Evofit: Evolution of the Gym

There is an unexpected short lived benefit of living in a city that has a backlog of properties anticipating redevelopment. Vacant buildings in the heart of neighborhoods are asking for lower short term rents because they are either waiting for construction costs to go down, permitting to go through, or funding. Kylie Kirkland and Sue Austin, the founders of Evofit, were able to score such a location in the heart of West Seattle and build out their dream gym.

Kylie and Sue over the past five years built a community of likeminded women that learned to follow them where ever they could find space. Evofit’s “gym” has evolved from cafe space, community centers, a church basement, parks, and a sublet Crossfit box.

Since the beginning, Evofit provided group-based high-intensity interval training and a nutrition accountability program. In their early days, the small spaces and parks meant minimal equipment and bodyweight exercises were primary. To add variety to their workouts they relied on resistance bandsdumbbells, and TRX. Overtime, as their clients got stronger they need to incorporate more weight, they did so with small barbells, kettlebells, and various sandbags. As they moved into larger spaces and eventually South Seattle Crossfit, they started integrating more equipment. At the Crossfit box they were able to utilize large barbells, wall balls, plyoboxes, ropes, and a power cage; all of this equipment they now proudly have at their own gym.

From day one Evofit has only served women, primarily mothers. With moms come kids, and Evofit has embraced this market by providing various class schedules and childcare. When looking for a gym space of their own, they had a unique need to accommodate children.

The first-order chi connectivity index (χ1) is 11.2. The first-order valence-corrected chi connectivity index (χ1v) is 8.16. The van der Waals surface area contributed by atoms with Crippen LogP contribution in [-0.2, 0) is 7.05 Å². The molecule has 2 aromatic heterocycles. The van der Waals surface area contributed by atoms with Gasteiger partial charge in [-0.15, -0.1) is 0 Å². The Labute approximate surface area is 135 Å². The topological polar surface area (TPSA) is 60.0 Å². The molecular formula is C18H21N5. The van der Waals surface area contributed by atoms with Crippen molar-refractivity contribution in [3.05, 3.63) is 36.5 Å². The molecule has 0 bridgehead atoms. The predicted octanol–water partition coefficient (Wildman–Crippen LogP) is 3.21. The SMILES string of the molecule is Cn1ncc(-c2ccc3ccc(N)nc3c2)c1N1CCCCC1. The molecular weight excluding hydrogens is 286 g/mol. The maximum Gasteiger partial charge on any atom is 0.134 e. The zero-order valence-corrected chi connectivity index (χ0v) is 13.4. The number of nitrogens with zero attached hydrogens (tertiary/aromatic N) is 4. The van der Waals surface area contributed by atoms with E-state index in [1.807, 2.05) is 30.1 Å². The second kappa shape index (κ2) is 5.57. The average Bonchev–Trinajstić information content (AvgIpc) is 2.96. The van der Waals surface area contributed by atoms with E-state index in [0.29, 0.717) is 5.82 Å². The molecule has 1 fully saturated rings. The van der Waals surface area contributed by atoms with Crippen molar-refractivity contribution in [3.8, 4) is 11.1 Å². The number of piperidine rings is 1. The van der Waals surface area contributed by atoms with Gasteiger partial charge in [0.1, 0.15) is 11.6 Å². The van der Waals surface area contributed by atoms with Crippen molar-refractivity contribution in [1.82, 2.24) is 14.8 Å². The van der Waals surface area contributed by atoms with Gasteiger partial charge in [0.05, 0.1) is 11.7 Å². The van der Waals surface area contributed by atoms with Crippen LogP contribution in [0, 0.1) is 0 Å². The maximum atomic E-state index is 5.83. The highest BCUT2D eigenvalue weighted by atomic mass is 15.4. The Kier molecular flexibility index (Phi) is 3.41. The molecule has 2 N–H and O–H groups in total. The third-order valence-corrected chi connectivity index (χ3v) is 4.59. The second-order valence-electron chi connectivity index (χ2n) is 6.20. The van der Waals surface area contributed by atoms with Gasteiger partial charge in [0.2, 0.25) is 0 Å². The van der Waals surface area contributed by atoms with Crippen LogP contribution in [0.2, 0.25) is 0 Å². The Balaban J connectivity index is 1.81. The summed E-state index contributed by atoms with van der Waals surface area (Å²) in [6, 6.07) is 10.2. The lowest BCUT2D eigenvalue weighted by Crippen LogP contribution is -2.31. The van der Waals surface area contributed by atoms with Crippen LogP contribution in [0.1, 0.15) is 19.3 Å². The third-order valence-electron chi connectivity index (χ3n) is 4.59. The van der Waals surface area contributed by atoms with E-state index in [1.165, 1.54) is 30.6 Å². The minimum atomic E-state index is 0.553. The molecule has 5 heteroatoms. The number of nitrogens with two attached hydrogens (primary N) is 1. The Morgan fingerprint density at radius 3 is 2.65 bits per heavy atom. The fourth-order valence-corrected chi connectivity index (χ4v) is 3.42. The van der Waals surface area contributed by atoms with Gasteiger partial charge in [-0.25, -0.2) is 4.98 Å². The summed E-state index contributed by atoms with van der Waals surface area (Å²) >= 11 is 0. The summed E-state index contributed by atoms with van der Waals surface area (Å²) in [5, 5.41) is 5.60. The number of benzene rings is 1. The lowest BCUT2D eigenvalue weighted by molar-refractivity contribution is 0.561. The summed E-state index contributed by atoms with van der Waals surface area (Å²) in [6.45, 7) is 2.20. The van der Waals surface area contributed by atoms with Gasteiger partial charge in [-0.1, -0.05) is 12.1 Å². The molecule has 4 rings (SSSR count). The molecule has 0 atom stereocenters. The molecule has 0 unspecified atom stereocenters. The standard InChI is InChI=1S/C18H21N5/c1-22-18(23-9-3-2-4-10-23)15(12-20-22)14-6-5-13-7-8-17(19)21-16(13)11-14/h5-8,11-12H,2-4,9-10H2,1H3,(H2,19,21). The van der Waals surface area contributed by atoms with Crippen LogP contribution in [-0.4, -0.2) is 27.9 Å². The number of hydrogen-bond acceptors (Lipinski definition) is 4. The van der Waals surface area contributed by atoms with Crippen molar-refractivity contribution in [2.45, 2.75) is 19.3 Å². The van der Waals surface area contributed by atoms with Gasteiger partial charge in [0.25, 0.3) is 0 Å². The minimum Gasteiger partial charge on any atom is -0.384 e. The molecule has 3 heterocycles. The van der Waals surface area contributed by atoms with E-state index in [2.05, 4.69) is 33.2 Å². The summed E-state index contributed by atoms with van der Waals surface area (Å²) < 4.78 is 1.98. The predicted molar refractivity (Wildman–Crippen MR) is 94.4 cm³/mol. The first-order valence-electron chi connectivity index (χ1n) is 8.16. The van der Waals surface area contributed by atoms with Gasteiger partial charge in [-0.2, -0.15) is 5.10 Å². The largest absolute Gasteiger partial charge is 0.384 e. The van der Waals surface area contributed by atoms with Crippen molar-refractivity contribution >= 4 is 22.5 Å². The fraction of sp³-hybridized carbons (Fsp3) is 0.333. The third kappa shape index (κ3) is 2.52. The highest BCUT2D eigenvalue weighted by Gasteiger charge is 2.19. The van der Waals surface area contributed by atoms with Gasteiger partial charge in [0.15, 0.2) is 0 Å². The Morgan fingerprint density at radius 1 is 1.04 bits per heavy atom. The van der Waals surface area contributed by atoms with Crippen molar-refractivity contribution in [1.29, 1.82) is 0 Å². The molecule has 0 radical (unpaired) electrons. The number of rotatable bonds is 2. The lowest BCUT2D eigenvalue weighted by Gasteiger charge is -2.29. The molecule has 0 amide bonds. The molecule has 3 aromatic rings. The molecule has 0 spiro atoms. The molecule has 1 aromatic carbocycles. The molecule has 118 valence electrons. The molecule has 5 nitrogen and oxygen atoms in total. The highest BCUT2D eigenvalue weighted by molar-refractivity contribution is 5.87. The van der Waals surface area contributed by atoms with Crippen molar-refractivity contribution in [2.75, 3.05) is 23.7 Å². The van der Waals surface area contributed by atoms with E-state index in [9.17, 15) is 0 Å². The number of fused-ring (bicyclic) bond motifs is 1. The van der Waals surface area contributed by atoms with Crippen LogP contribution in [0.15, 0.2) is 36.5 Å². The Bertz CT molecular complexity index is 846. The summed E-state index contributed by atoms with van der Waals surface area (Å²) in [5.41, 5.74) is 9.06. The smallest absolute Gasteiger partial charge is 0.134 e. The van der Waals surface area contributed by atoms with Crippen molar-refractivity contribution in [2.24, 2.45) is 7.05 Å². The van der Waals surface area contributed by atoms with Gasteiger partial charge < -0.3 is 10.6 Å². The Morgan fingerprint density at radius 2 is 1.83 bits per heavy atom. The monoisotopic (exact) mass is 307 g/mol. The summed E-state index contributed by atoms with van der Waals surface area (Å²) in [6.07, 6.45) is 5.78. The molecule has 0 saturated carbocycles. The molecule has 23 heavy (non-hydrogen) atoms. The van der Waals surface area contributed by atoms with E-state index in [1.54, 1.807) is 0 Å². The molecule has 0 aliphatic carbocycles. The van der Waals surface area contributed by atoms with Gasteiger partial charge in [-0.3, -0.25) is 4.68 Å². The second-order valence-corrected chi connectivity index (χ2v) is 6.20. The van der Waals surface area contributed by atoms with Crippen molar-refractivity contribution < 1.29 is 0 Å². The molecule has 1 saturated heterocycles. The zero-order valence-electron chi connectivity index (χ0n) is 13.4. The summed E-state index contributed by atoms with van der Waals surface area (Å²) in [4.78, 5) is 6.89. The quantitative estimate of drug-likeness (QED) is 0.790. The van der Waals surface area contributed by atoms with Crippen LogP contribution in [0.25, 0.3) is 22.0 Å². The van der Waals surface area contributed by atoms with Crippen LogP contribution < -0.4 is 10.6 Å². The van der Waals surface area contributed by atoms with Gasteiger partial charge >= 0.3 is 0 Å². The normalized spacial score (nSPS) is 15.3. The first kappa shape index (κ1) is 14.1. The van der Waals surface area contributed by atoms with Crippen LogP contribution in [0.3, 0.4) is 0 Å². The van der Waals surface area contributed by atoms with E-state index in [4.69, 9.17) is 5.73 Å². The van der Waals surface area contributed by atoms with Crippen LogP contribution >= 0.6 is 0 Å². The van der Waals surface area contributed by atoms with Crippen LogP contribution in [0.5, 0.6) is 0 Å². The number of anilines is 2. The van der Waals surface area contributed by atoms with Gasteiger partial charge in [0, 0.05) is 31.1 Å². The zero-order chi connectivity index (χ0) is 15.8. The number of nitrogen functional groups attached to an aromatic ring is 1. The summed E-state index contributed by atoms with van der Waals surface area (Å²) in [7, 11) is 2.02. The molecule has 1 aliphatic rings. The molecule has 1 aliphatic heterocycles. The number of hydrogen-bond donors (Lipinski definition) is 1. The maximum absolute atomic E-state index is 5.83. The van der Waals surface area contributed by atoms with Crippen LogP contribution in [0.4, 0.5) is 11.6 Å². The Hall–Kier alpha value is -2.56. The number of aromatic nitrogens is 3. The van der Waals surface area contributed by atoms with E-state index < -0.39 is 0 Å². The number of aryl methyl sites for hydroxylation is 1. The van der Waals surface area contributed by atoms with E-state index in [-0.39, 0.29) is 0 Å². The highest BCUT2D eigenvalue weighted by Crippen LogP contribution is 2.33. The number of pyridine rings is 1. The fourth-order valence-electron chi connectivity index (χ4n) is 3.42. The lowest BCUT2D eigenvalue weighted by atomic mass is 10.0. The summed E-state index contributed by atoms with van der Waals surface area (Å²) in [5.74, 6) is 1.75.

As luck would have it, their current gym occupies a majority share of a 1962 childcare facility. For the first time, their gym is a space that was actually designed to be a gym. They also employ a former classroom for childcare and another one for yoga & barre classes.

To furnish Evofit, Kylie and Sue were able to purchase some equipment from two closing gyms. When they started offering yoga classes they purchased mats, blocks, straps, and blankets from Barefoot Yoga in Queen Anne. They recently installed a Vita Vibe barre system so they could offer barre classes.

Kylie and Sue are thankful for the space they have today, in fact Sue still gets goosebumps just talking about it. They know this location isn’t forever, so it makes them appreciate it even more. They also know that no matter where they go, their tribe will follow.